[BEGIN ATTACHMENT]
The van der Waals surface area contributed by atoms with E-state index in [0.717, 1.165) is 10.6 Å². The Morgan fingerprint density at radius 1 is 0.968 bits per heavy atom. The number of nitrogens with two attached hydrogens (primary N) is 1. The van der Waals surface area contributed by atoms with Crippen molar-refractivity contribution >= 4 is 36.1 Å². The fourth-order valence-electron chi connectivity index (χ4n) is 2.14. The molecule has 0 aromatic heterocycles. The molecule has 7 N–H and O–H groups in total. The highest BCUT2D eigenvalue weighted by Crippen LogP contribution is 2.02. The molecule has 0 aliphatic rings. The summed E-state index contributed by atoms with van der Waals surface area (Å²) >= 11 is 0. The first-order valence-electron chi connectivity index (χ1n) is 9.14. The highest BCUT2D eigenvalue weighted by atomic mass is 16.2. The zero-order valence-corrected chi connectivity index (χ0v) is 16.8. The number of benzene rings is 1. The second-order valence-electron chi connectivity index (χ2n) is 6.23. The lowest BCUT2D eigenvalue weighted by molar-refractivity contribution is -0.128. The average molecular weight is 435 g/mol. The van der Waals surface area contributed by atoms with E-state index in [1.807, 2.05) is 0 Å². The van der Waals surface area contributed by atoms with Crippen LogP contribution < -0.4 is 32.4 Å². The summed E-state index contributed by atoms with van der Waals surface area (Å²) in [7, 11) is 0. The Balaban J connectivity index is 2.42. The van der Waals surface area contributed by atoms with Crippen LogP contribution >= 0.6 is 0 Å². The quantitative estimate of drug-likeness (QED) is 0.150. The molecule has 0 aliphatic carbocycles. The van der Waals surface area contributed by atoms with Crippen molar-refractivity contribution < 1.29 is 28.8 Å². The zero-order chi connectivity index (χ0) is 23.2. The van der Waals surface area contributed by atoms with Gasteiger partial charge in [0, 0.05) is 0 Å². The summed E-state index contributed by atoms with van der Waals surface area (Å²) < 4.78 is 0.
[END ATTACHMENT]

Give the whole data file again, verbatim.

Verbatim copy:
The van der Waals surface area contributed by atoms with E-state index in [0.717, 1.165) is 10.6 Å². The Morgan fingerprint density at radius 1 is 0.968 bits per heavy atom. The number of nitrogens with two attached hydrogens (primary N) is 1. The van der Waals surface area contributed by atoms with Crippen molar-refractivity contribution >= 4 is 36.1 Å². The fourth-order valence-electron chi connectivity index (χ4n) is 2.14. The molecule has 0 aromatic heterocycles. The molecule has 7 N–H and O–H groups in total. The highest BCUT2D eigenvalue weighted by Crippen LogP contribution is 2.02. The molecule has 0 aliphatic rings. The summed E-state index contributed by atoms with van der Waals surface area (Å²) >= 11 is 0. The first-order valence-electron chi connectivity index (χ1n) is 9.14. The highest BCUT2D eigenvalue weighted by atomic mass is 16.2. The zero-order valence-corrected chi connectivity index (χ0v) is 16.8. The number of benzene rings is 1. The second-order valence-electron chi connectivity index (χ2n) is 6.23. The lowest BCUT2D eigenvalue weighted by molar-refractivity contribution is -0.128. The average molecular weight is 435 g/mol. The van der Waals surface area contributed by atoms with E-state index in [1.807, 2.05) is 0 Å². The van der Waals surface area contributed by atoms with Crippen LogP contribution < -0.4 is 32.4 Å². The summed E-state index contributed by atoms with van der Waals surface area (Å²) in [7, 11) is 0. The Balaban J connectivity index is 2.42. The van der Waals surface area contributed by atoms with Crippen LogP contribution >= 0.6 is 0 Å². The quantitative estimate of drug-likeness (QED) is 0.150. The molecule has 0 aliphatic carbocycles. The van der Waals surface area contributed by atoms with Crippen molar-refractivity contribution < 1.29 is 28.8 Å². The zero-order chi connectivity index (χ0) is 23.2. The van der Waals surface area contributed by atoms with Gasteiger partial charge in [0, 0.05) is 0 Å². The summed E-state index contributed by atoms with van der Waals surface area (Å²) < 4.78 is 0.